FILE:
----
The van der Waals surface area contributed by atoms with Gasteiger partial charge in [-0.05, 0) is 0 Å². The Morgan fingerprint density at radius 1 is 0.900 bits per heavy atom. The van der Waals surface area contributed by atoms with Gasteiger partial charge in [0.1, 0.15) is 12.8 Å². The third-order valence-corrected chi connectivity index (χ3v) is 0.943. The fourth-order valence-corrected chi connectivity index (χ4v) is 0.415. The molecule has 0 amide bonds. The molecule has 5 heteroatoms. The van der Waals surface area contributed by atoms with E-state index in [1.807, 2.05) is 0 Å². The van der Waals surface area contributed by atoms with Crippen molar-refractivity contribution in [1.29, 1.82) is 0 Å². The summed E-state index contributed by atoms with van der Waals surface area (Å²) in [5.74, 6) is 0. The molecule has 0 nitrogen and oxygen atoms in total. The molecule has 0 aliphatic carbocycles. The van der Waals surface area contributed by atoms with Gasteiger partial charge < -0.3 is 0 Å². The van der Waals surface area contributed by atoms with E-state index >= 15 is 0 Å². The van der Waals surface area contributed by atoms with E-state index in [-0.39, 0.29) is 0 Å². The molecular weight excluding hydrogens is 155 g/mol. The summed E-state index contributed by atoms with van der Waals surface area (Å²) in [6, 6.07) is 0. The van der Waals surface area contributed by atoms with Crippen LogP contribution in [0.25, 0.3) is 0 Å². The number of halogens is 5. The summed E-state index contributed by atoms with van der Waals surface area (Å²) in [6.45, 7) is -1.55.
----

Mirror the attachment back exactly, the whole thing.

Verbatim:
The van der Waals surface area contributed by atoms with Gasteiger partial charge in [-0.05, 0) is 0 Å². The Morgan fingerprint density at radius 1 is 0.900 bits per heavy atom. The van der Waals surface area contributed by atoms with Gasteiger partial charge in [0.1, 0.15) is 12.8 Å². The third-order valence-corrected chi connectivity index (χ3v) is 0.943. The fourth-order valence-corrected chi connectivity index (χ4v) is 0.415. The molecule has 0 amide bonds. The molecule has 5 heteroatoms. The van der Waals surface area contributed by atoms with E-state index in [1.807, 2.05) is 0 Å². The van der Waals surface area contributed by atoms with Crippen molar-refractivity contribution in [1.29, 1.82) is 0 Å². The summed E-state index contributed by atoms with van der Waals surface area (Å²) in [5.74, 6) is 0. The molecule has 0 nitrogen and oxygen atoms in total. The molecule has 0 aliphatic carbocycles. The van der Waals surface area contributed by atoms with Gasteiger partial charge < -0.3 is 0 Å². The van der Waals surface area contributed by atoms with E-state index >= 15 is 0 Å². The van der Waals surface area contributed by atoms with E-state index in [-0.39, 0.29) is 0 Å². The molecular weight excluding hydrogens is 155 g/mol. The summed E-state index contributed by atoms with van der Waals surface area (Å²) in [6, 6.07) is 0. The van der Waals surface area contributed by atoms with Crippen LogP contribution in [0.25, 0.3) is 0 Å². The number of halogens is 5. The summed E-state index contributed by atoms with van der Waals surface area (Å²) in [6.45, 7) is -1.55.